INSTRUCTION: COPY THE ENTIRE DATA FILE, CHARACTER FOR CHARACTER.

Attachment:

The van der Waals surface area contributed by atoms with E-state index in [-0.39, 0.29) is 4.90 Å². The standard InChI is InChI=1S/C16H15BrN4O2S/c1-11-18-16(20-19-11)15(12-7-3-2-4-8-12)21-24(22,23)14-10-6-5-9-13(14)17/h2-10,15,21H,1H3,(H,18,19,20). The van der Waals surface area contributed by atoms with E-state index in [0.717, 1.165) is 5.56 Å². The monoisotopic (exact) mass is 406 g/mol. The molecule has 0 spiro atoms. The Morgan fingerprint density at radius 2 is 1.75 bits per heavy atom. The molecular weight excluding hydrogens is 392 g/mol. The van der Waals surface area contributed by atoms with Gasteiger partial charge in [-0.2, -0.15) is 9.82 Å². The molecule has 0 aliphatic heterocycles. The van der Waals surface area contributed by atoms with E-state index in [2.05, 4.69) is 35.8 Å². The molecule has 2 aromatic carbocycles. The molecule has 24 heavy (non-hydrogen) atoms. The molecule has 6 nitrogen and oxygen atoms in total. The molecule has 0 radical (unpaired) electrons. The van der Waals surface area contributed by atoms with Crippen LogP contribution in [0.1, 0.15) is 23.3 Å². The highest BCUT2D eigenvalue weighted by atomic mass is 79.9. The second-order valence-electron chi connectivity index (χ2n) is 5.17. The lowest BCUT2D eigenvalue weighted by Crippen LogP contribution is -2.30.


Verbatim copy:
The van der Waals surface area contributed by atoms with E-state index in [-0.39, 0.29) is 4.90 Å². The standard InChI is InChI=1S/C16H15BrN4O2S/c1-11-18-16(20-19-11)15(12-7-3-2-4-8-12)21-24(22,23)14-10-6-5-9-13(14)17/h2-10,15,21H,1H3,(H,18,19,20). The van der Waals surface area contributed by atoms with E-state index in [0.717, 1.165) is 5.56 Å². The monoisotopic (exact) mass is 406 g/mol. The molecule has 0 spiro atoms. The Morgan fingerprint density at radius 2 is 1.75 bits per heavy atom. The molecular weight excluding hydrogens is 392 g/mol. The van der Waals surface area contributed by atoms with Gasteiger partial charge in [-0.2, -0.15) is 9.82 Å². The molecule has 0 aliphatic heterocycles. The van der Waals surface area contributed by atoms with E-state index in [2.05, 4.69) is 35.8 Å². The molecule has 2 aromatic carbocycles. The molecule has 24 heavy (non-hydrogen) atoms. The molecule has 6 nitrogen and oxygen atoms in total. The molecule has 0 radical (unpaired) electrons. The van der Waals surface area contributed by atoms with Crippen LogP contribution in [0.1, 0.15) is 23.3 Å². The highest BCUT2D eigenvalue weighted by atomic mass is 79.9. The second-order valence-electron chi connectivity index (χ2n) is 5.17. The lowest BCUT2D eigenvalue weighted by Crippen LogP contribution is -2.30.